Video: Man has 116 two inch NAILS removed from his stomach

Psychologically ill man addicted to swallowing two-inch NAILS has 116 of them removed from his intestine in gruelling surgery

  • Bhola Shankar, from Rajasthan state, India, taken to hospital with stomach pain
  • X-ray revealed cluster of 116 nails in his intestine and he was rushed into surgery
  • Mr Shankar believed to be schizophrenic and kept habit secret from his family

Stomach-churning footage has emerged showing surgeons removing more than 100 nails from a man’s intestines.

Doctors said Bhola Shankar, from Bundi in Rajasthan state, India, was lucky to be alive after gobbling down the two-inch spikes.

At least 116 iron nails, which somehow did not pierce his stomach, were recovered from the 43-year-old’s body.

While he was in the hospital, doctors discovered the man had also been eating other pieces of metal including wires – but could not explain how they ended up inside his body.

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Surgeons had to remove more than 100 nails from a man’s intestines after an X-ray (pictured) revealed the his unusual habit in Rajasthan, India

At least 116 iron nails measuring around two-and-a-half inches long, which miraculously did not pierce his stomach, were recovered from the 43-year-old’s body

He was brought into the Bundi government hospital and deemed psychologically unwell after an X-ray revealed his unusual habit.

The patient – who is thought to be schizophrenic – had reportedly kept it a secret from his family.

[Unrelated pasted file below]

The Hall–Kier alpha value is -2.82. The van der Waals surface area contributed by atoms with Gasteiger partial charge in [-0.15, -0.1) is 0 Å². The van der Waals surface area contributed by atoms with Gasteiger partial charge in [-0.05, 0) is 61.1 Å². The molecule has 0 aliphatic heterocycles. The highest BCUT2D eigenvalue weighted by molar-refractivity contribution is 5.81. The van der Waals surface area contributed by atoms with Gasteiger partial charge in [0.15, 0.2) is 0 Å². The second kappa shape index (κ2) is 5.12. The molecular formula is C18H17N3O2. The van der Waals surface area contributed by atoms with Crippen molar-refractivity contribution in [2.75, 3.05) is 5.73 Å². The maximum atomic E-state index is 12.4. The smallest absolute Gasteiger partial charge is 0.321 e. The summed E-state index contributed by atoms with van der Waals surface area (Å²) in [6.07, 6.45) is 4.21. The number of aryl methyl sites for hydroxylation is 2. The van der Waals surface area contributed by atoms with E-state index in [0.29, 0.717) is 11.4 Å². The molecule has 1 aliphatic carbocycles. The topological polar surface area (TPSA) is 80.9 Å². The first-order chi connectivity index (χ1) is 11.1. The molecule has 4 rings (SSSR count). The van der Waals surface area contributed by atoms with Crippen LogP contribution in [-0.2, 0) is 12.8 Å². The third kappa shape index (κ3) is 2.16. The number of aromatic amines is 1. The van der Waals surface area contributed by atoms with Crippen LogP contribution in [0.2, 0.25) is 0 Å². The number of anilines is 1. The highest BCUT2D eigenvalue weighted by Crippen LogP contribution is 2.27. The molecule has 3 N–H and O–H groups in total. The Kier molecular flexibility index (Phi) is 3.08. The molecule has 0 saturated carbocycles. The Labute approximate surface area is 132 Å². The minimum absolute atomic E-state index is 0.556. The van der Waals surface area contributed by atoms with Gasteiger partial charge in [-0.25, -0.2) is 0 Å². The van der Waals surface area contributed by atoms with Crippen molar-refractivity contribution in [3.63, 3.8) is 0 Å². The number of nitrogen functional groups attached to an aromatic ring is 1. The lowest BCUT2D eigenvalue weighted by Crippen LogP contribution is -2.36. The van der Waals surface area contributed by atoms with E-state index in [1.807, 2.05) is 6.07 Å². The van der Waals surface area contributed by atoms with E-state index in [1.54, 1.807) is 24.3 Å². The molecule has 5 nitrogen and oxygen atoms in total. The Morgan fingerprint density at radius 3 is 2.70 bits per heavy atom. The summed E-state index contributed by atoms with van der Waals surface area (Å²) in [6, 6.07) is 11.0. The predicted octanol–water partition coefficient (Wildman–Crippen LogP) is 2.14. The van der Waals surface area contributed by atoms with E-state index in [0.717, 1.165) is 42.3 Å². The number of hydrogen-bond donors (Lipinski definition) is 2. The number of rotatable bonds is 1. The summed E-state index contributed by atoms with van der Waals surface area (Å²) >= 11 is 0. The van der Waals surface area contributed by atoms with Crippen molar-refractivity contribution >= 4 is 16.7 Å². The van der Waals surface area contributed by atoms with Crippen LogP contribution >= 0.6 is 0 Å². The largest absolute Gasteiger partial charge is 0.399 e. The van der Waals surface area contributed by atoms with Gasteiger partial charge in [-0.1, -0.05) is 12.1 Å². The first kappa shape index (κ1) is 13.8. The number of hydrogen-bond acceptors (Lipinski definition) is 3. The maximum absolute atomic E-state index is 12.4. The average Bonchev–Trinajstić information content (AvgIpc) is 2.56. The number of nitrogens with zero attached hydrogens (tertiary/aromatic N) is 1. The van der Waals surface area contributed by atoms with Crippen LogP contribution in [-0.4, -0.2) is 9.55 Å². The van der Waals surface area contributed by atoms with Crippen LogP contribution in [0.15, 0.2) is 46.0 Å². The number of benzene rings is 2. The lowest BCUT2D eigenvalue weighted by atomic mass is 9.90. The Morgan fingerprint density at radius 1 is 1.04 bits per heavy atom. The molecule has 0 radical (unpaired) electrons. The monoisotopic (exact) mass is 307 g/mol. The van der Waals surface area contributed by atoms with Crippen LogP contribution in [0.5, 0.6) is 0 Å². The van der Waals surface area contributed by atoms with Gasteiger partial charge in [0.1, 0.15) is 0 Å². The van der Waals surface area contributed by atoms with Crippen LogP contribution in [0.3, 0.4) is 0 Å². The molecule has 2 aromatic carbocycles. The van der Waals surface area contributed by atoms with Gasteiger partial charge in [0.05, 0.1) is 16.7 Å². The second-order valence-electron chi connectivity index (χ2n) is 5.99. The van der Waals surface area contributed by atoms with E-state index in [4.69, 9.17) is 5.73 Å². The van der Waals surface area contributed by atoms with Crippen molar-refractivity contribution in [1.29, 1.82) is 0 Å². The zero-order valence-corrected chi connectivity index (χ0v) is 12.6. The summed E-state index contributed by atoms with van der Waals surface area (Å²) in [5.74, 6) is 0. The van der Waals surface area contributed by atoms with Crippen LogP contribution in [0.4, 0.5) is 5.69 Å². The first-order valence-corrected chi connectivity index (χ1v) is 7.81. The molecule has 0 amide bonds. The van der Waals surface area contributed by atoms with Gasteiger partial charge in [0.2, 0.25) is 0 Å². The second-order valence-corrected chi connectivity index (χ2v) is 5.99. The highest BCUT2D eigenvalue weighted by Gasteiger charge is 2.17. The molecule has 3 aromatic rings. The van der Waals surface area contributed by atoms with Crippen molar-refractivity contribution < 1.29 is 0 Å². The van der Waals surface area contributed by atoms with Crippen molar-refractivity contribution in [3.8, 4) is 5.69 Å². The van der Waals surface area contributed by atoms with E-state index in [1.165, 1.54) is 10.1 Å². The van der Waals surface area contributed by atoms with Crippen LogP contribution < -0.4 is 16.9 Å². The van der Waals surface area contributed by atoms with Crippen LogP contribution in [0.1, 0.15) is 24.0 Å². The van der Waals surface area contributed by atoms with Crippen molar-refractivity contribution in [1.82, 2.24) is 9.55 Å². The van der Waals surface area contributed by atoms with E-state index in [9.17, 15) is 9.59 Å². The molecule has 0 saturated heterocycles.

Dr Anil Saini, who led a team of doctors as they conducted the operation, said it was the first case of its kind in Rajasthan.

The team also shot a video of the operation, which showed nails being extracted from the intestine of the patient. 

He also revealed the patient had been swallowing wires and ‘other sharp metal objects’.  

He added: ‘The patient is not able to narrate how the nails ended up in his intestine. 

‘He is lucky the sharp objects did not puncture his organs or it could have proved fatal.’

Bhola Shankar, who is believed to be schizophrenic, is recovering well after the lengthy operation

The team of doctors filmed the gruesome procedure (left). They retrieved around 116 nails from his intestine (right)

The patient’s younger brother said he’d been taking medicine for mental illness for the last two and a half decades.  

Despite the lengthy operation, the patient was recovering well. 

In 2017, surgeons retrieved 639 nails from a schizophrenic man’s intestines using a magnet.

The 48-year-old patient, also from India, was brought into hospital after vomiting repeatedly and complaining about pain in his stomach.  


Schizophrenia is a chronic and severe mental disorder that affects how a person thinks, feels, and behaves. 

People with schizophrenia may seem like they have lost touch with reality.

The cause of schizophrenia is not understood and it is believed to be a mix of genetics (hereditary), abnormalities in brain chemistry and/or possible viral infections and immune disorders. 

Symptoms of schizophrenia usually begin between ages 16 and 30. In rare cases, children have schizophrenia too.

The symptoms of schizophrenia fall into three categories: positive, negative, and cognitive.   

Positive symptoms are disturbances that are ‘added’ to the person’s personality and include:

  • Hallucinations
  • Delusions
  • Thought disorders (unusual or dysfunctional ways of thinking) 

Negative symptoms are capabilities that are ‘lost’ from the person’s personality and include: 

  • ‘Flat affect’ (reduced expression of emotions via facial expression or voice tone)
  • Reduced feelings of pleasure in everyday life
  • Difficultly beginning and sustaining activities 

Cognitive symptoms are changes in their memory or other aspects of thinking and include:

  • Trouble focusing or paying attention
  • Problems with ‘working memory’
  • Poor ability to understand information and use it to make decisions 

Figures suggest around one percent of the world population suffers from schizophrenia with around two million in the US.

Source: National Institute of Mental Health 

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